Journal of Knowledge Management Practice, Vol. 12, No. 3, September 2011

Implementing Knowledge Management In Indian Academic Libraries

Mohammad Nazim, Bhaskar Mukherjee, Banaras Hindu University, India


The purpose of this paper is to explore library professionals’ perceptions of knowledge management concepts, its applications and their perceived challenges to incorporate it into academic library practices. The study is based on the review of literature and the results of web-based survey of sixty-four library professionals of thirty academic libraries in India. The findings suggest that the term ‘knowledge management’ is familiar to most of the professionals but the ways of knowing and degrees of their understanding are varied. They focused primarily on management of explicit knowledge and their roles were perceived as basic information management activities. Professional education and training programs, community of practices, information technology and knowledge sharing were identified as the important tools of knowledge management in academic libraries. Misunderstanding of knowledge management concepts, lack of knowledge sharing culture, top management commitment, incentives and rewards, financial resources and IT infrastructure are the major challenges faced by library professionals to incorporate knowledge management into library practices.

Keywords: Knowledge management, Academic libraries     


1.     Introduction

Knowledge management is newly emerging approach aimed at addressing today’s business challenges to increase efficiency and efficacy by applying many strategies, techniques and tools in their existing business processes. Like other business management trends, knowledge management is also a commercial concept, emerging first in profit sector (Yang & Lynch, 2006) and then entering into the non-profit or service sector (Wang, 2006). Due to the appearance of new knowledge producers in the education sector, universities are started looking into the possibility of applying corporate knowledge management systems. Colleges and universities have significant opportunities to apply knowledge management practices to support every part of their mission. Knowledge management in universities can be applied in five key areas such as research, curriculum development, alumni services administrative services and strategic planning (Kidwell et al., 2000). Academic libraries are part of the university and its organizational culture. Whatever affects universities has an impact on academic libraries. As a result, role of academic libraries is voluminous to provide the competitive advantage for the parent organization. The success of academic libraries depends on their ability to utilize information and knowledge of their staff to better serve the needs of the academic community. Academic Libraries are pinched on both sides: reduced budget and increased demand from faculty and students. It is, therefore, paramount for academic libraries to operate more efficiently with reduced financial and human resources. Knowledge management is considered as one of the most useful solutions for academic libraries that can be adopted in order to improve their services to become relevant for their parent institutions in the present competitive and challenging environment (Wen, 2005; Thanuskodi, 2010). This is especially true of countries like India with a rapidly developing economy.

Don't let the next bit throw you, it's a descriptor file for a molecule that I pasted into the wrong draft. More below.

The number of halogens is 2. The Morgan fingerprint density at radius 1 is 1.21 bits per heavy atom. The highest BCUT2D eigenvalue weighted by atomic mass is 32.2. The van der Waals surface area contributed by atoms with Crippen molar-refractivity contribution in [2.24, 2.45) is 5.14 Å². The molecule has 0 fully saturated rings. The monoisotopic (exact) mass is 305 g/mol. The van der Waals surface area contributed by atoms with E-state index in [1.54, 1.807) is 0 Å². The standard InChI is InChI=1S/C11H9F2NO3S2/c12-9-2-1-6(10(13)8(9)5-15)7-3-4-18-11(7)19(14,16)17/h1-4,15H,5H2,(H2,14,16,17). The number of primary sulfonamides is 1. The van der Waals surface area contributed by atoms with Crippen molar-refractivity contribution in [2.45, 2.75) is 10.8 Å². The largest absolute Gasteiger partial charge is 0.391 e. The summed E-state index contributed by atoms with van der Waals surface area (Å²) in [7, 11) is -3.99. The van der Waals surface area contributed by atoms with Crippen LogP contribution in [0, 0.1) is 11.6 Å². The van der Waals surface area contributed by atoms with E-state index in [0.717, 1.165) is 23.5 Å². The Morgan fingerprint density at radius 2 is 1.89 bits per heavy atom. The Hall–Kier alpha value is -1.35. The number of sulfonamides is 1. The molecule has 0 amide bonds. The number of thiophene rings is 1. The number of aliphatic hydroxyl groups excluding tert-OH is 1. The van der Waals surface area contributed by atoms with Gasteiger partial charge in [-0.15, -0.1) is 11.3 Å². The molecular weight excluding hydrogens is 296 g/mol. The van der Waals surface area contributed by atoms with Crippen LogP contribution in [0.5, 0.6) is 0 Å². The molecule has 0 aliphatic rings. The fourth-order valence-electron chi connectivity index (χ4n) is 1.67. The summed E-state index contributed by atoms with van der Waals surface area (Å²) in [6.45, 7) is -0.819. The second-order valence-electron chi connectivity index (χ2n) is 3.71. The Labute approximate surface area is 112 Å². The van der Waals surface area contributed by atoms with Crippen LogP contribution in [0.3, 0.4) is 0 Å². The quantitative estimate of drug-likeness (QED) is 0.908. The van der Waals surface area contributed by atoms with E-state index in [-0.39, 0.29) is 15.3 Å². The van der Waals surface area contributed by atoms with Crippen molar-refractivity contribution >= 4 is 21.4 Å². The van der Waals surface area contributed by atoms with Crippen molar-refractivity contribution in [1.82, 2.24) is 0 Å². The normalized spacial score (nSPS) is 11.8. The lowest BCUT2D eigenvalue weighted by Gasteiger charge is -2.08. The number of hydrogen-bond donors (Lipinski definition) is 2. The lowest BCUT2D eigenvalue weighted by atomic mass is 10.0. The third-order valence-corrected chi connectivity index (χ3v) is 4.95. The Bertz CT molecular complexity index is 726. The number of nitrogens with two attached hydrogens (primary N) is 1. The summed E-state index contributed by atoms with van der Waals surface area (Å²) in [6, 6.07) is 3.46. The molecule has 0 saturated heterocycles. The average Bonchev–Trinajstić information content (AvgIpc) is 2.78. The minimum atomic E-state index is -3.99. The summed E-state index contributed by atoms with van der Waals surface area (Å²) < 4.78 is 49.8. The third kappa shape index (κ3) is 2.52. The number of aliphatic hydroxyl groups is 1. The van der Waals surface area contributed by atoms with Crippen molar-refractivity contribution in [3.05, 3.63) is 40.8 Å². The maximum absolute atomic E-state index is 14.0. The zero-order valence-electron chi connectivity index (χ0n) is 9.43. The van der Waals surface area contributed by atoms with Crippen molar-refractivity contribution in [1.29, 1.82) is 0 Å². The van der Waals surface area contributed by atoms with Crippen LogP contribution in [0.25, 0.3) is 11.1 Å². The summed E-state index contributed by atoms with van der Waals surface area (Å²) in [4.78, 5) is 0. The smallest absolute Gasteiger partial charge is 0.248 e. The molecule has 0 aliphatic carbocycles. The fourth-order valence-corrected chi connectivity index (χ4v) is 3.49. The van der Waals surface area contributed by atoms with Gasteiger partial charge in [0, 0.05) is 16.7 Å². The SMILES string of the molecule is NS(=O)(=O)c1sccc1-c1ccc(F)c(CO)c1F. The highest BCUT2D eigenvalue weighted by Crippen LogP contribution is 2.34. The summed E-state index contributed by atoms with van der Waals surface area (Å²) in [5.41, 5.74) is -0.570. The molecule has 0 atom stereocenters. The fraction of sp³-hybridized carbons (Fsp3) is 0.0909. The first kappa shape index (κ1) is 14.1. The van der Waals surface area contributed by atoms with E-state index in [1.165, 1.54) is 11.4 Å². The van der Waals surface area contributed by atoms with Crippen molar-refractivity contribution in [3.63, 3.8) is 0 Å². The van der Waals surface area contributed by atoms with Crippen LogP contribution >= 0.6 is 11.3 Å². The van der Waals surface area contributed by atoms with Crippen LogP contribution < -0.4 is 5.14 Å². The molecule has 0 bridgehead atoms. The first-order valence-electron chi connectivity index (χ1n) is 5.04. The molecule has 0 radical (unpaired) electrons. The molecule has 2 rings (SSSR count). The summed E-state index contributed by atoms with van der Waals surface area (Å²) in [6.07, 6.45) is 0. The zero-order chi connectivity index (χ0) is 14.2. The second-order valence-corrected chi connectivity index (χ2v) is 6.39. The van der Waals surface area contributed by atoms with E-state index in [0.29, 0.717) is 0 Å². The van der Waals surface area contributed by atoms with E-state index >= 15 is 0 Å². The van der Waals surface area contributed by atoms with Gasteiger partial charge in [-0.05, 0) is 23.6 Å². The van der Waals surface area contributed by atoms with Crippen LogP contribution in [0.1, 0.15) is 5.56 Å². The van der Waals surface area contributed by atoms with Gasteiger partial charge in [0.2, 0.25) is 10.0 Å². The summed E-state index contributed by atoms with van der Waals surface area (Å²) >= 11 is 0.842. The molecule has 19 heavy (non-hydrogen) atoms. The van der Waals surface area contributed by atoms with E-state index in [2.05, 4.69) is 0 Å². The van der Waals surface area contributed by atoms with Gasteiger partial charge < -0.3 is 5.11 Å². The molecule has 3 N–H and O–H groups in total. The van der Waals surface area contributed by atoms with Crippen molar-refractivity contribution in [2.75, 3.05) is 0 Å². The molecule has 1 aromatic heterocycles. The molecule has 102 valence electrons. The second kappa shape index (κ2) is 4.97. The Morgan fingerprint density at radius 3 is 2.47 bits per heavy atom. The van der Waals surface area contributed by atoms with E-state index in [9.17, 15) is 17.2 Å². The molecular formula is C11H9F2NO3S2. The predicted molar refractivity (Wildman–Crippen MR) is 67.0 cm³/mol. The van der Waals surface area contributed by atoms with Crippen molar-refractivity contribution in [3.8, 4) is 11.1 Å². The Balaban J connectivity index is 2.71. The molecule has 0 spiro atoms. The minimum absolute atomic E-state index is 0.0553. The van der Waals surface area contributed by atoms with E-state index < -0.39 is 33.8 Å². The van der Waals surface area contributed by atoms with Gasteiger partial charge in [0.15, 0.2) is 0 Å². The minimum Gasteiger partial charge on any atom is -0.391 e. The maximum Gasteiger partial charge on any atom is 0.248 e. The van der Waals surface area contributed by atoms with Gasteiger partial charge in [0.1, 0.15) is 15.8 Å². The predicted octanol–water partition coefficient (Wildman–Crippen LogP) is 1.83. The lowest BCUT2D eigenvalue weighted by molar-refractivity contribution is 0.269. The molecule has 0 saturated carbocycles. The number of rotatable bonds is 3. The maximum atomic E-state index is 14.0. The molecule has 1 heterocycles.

2.     The Concept Of Knowledge Management

To define knowledge management, it is first essential to define knowledge and its relation to information and data. A common portrayal is that of a knowledge hierarchy that goes from data (facts and figures) to information (data with context) to knowledge (information with meaning) to wisdom or intelligence (knowledge with insight). Data consists of discrete, objective facts or observations out of context that are, therefore, not directly meaningful (Zack, 1999). Information results from placing data within some meaningful context to make it useful for end users who perform tasks and make decisions. Knowledge is broader than data and information and requires understanding of information. It is not only contained in information, but also in the relationships among information items, their classification, and metadata, information about information, such as who created the information (Rus & Lindvall, 2002). Knowledge is that which people believe and value on the basis of the meaningful and organized accumulation of information through experiences, communication or inference (Dretske, 1981; Lave, 1988; Blacker, 1995).

The relationship among data, information and knowledge is reflecting increasing levels of value added from data to information to knowledge. Each stage represents different values of context, usefulness, and interpretability (Alavi & Leidner, 1999). Fleming (1996) traces the knowledge from data processed into information and concludes that:

  • Data comprises of facts or observations, which are unorganized and unprocessed and have no meaning or value unless they are converted into information by analysis (numbers, symbols, figures).
  • Information relates to description, definition, or perspective (what, who, when, where).
  • Knowledge comprises strategy, practice, method, or approach (how).
  • Wisdom embodies principle, insight, moral, or archetype (why).